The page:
Whatever Happened To Smells

02/14/2014 — 8 Comments

imagesWhen I was a young man I could smell things because they had odors to them. On a rainy day one could smell wet wool. When you walked by a tavern you would smell whiskey and tobacco. The gasoline, in those days, had a wonderful scent to it. If someone was cooking you could smell it from a block away. If someone took their shoes off there might be an unpleasant smell.

Not all of these smells were pleasant but they were part of life and I miss them. We have deodorized life. Each of us has an oder and that oder has become something that is considered bad. My grandmother had a scent all her own and I miss it. My father worked in a factory and he smelled like a factory when he came home. I miss that scent.

If someone was from a particular culture their home had a scent to it and I miss walking into, as example, walking into an Italian home and smelling garlic. I enjoyed the smell of tobacco until “The nice people” put chemicals into them and made them smell horrible.

I miss smells!

8 responses to Whatever Happened To Smells

  1. You miss smells? What, nobody farts in L.A. anymore? They did when I was there. But don’t worry, I’m not going to go off on my favorite topic here – farts, the granddaddy of all odors – although I can talk about odors for hours as my sincere belief, not trying to be funny, is that there is no such thing as a bad smell. It’s a relative thing. A foul smelling fart is rebuked as an odor because there are other more pleasing ones to be had. But if those pleasing odors were to disappear, some of the fouler odors would move up the smell chain and become less revolting. Being able to smell means you’re alive. Maybe you were more alive when you were younger.

    My place smells like garlic. I use it a lot. My grandparents home always smelled like garlic, and I loved it.

    Now, once again not tying to be funny – I am dead serious when I say it: even the wafting smell of a dead animal off in the woods can be appealing in an odd way. Tell me your nose doesn’t twitch with some degree of excitement even as you yell, “Whoa, holy God, what in the hell is THAT?”, for everyone or even just yourself to hear.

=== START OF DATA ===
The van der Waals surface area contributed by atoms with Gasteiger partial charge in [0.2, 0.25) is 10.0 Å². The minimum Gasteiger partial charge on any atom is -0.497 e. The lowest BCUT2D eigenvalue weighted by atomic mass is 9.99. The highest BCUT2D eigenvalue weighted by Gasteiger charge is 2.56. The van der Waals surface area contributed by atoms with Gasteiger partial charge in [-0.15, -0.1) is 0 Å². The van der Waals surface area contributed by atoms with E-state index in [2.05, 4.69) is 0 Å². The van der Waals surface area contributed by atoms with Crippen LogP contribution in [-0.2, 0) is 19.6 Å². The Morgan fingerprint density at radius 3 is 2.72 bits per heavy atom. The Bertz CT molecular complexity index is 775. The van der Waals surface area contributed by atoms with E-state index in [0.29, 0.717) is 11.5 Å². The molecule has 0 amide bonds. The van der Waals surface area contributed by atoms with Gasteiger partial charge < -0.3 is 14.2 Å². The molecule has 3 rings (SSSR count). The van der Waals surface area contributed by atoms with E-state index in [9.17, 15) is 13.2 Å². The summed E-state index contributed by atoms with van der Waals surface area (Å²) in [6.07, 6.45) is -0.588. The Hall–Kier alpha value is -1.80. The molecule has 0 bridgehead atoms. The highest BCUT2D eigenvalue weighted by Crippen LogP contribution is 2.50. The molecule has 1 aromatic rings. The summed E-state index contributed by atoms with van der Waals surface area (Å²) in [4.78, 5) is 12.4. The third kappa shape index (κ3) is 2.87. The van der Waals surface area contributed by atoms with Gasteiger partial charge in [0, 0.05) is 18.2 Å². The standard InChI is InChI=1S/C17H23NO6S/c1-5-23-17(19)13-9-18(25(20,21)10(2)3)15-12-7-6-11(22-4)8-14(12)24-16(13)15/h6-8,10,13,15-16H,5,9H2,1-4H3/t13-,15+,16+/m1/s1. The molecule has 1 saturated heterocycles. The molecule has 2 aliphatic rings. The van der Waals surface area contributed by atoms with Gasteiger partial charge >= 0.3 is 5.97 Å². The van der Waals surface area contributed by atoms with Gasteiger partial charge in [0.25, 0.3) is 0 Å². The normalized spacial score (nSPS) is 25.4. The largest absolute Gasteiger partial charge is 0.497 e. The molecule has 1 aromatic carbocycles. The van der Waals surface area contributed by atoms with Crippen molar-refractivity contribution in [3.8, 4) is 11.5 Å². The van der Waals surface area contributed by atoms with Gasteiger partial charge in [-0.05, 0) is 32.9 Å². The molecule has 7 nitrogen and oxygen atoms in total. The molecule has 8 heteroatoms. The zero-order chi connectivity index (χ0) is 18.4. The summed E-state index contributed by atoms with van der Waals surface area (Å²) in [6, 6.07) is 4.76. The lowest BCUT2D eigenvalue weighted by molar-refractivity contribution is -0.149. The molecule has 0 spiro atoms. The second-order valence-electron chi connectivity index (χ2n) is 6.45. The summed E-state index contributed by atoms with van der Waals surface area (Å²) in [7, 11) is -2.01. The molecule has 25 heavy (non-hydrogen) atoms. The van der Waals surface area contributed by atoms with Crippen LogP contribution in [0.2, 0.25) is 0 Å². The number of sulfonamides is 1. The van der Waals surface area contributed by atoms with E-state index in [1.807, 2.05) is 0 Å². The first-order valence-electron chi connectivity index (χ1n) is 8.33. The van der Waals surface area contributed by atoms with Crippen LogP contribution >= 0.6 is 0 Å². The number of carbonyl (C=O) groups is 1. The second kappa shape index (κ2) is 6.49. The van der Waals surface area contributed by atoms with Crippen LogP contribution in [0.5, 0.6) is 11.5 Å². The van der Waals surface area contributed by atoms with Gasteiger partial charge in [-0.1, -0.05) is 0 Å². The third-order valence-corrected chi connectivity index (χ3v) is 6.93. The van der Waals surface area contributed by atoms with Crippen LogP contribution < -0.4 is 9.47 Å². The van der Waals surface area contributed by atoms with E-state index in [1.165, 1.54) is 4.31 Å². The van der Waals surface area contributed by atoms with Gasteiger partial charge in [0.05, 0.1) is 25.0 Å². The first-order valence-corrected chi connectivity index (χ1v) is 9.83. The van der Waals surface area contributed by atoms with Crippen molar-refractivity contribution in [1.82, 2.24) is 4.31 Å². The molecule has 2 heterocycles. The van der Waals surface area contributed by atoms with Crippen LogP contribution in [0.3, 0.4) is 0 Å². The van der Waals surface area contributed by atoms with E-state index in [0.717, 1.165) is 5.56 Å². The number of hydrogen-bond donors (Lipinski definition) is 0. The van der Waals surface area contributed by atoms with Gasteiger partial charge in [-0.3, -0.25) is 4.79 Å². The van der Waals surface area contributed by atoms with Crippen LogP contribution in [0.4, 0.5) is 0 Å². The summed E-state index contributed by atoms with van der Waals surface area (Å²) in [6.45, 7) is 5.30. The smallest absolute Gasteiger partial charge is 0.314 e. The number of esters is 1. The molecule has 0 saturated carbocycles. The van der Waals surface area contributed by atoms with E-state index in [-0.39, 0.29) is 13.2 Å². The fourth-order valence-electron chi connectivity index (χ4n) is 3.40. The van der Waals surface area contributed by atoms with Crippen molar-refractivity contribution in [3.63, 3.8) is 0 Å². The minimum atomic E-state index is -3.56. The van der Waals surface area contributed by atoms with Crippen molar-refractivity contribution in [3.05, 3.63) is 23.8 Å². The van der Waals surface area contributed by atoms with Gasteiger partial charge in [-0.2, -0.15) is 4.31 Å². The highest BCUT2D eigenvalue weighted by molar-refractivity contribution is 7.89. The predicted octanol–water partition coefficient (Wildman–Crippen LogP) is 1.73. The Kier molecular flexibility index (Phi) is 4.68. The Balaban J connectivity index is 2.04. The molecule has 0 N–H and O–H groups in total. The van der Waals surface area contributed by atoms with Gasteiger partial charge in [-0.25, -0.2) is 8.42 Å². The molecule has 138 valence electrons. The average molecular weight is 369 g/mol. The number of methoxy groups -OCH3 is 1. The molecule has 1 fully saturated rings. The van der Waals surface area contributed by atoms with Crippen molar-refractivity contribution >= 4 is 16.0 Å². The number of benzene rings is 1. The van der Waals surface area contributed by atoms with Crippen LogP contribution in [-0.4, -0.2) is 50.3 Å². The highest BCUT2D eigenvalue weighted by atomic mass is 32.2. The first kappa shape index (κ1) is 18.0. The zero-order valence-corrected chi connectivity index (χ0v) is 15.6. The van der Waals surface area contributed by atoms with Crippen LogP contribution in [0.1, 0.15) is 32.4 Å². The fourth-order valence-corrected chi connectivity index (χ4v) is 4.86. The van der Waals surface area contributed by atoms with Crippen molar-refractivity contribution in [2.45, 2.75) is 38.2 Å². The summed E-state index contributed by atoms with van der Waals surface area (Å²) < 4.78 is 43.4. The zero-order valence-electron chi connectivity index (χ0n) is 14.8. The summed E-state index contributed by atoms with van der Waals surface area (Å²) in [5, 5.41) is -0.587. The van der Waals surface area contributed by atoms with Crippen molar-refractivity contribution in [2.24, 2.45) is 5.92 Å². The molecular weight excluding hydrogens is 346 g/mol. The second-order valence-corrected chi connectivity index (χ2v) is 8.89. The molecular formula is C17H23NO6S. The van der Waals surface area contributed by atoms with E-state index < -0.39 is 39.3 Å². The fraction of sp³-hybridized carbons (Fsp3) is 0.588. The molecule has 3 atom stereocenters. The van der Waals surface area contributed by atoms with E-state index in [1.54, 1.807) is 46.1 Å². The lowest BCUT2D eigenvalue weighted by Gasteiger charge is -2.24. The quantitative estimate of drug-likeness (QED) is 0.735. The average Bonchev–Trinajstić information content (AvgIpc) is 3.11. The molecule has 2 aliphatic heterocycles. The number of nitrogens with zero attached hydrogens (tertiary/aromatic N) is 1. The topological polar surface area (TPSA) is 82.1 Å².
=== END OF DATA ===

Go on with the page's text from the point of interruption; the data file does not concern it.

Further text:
That odor is repugnant only because we have a variety of odors to choose from. But if it were the only odor we had, or one of the very few, and all of them were bad by today’s standards, some of them would move up the smell chain and become good smells – because odors and how we react to them is a relative thing. I could talk about odor all day. I’m a nose guy. I love smells, even the bad ones. But don’t get me wrong, I don’t seek the bad ones out, I just take them for what they are, even at times reveling in their disgusting quality. Every smell that comes down the pike is, or should be, a pleasant reminder that you are still alive.

    TJ

  2. Kip, I don’t want to swamp your site, but we are on my favorite topic here – the topic of odors – and restraining myself is not easy. I will try. This is a short one.

    Twice in my teens I went to Jamaica to visit my aunt who had married a Jamaican artist she met in New York. She was an artist too. I went a few times to Kingston and rode the bus. Everyone was dressed lightly, some in sleeveless tee shirts. This was in the days when buses still had windows that could be opened. No air conditioning either. Good, I don’t care for it.